I was surprised by how much I liked this tea. The flavor was full, rich and nutty without being overly bitter. This is a well balanced black tea with just the right amount of astringency. While I consider myself a loose leaf convert I’m not above using a tea bag at work or when I on the run. However, it is hard to find a tea bag that I enjoy very much. I absolutely loved this tea iced. Since New Jersey’s recent heat wave has hit I’ve been making big pitchers of it on a regular basis. They also happen to have the cutest monkey mascot ever! I would definitely recommend it.

Wednesday, May 5, 2010

Chicago Tea Garden David’s Green Tea Private Reserve

This tea is a private reserve tea from David Lee Hoffman’s Phoenix Collection. According to Chicago Tea Garden, it is comprised entirely of buds that have been pan fired in Fujian province. The dry leaves had a crisp, clean aroma. I brewed them in a gaiwan using four consecutive one minute steepings with 170 degree water. Once steeped the leaves plumped up really well, they appeared fresh and green as though they had just been picked. There were very few broken pieces visible. The resulting liquor was a pale yellow-green color.

This tea was surprisingly mellow. The taste was unique in that it leaned more towards the sweet end of the spectrum than vegetal. There was some of the nutty flavor typical of dragonwell but it was more of an undertone. There was very little astringency here, even in the last steeping. There wasn’t a great reduction in strength between steepings either. Who wouldn’t love a green tea that just keeps on giving? I have been on a major green tea kick lately and this tea only served to feed the addiction. I would definitely recommend it. Chicago Tea Garden is a fairly new player in the huge field of tea vendors but I have to say that I’ve been really impressed by their offerings so far.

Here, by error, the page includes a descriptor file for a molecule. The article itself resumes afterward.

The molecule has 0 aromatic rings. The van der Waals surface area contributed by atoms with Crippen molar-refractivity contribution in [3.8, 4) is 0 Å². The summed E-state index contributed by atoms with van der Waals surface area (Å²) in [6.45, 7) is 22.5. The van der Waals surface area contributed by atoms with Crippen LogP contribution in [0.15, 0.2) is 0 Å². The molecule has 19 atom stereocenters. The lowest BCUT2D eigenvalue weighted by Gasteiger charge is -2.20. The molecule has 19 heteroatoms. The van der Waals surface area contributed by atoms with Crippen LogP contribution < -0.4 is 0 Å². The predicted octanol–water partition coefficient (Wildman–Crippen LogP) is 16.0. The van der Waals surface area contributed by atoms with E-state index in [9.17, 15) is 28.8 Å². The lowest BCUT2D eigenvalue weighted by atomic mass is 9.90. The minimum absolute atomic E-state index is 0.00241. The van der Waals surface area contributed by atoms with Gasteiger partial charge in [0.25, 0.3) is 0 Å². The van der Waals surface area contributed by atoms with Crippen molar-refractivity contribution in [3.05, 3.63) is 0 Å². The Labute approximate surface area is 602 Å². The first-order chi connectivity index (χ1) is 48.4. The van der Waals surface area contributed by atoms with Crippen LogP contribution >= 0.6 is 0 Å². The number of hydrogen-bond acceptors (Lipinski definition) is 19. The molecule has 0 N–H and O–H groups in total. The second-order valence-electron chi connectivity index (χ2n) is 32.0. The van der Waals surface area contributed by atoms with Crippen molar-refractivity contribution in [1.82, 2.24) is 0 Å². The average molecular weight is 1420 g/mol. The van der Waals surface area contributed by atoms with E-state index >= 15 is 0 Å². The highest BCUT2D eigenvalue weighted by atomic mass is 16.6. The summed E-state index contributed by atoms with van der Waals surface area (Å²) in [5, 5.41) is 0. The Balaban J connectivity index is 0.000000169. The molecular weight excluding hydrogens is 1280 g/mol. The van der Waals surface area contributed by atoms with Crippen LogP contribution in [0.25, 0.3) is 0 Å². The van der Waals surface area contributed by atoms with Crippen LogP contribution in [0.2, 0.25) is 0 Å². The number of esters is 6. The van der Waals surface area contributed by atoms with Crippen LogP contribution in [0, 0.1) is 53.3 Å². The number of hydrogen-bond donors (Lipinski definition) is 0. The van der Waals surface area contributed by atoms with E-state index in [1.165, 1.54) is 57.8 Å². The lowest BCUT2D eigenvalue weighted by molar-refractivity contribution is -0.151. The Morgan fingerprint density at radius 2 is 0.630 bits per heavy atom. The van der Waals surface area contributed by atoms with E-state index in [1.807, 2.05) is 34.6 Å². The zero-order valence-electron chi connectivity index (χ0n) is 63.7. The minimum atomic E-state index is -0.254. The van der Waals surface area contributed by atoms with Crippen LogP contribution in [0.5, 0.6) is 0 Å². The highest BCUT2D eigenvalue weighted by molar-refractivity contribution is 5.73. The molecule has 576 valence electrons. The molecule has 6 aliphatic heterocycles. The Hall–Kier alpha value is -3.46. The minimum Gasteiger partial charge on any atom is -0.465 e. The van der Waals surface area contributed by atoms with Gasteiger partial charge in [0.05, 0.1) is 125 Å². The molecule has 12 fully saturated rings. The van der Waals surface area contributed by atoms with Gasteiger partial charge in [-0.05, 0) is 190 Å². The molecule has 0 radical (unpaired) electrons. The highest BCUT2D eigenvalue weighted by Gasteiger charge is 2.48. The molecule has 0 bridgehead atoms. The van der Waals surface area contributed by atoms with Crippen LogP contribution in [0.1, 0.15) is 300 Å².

Sunday, May 2, 2010

Steepster Meetup

The wonderful people who run Steepster held a meetup at Radiance Tea House and Books. It is a rare day that I get to share my tea passion in person so it was a really enjoyable gathering. Dan did a really nice tea tasting for us. We sampled several pots of each of these:

  • Silver Needle white tea
  • Dragonwell green tea
  • Golden Lily oolong tea
  • Phoneix oolong tea
  • Lapsang Souchong black tea

  • I also had a bowl of their yummy summer noodles since a lot of tea always makes me hungry. Afterwards, we indulged in three additional pots of tea (sencha, keemun and a honeybush fruit blend). Comparing tasting notes on the spot was really interesting, especially the descriptions we had for some of the tastes we experienced. By the end of it all I felt as if I would float away if I had one more sip. The best part was that I won a coveted Breville One-Touch Tea Maker. I cannot wait until it gets here. My teaware fetish cannot be contained when I go to Radiance so I wound up coming home with two of the adorable goldfish cups pictured in this post.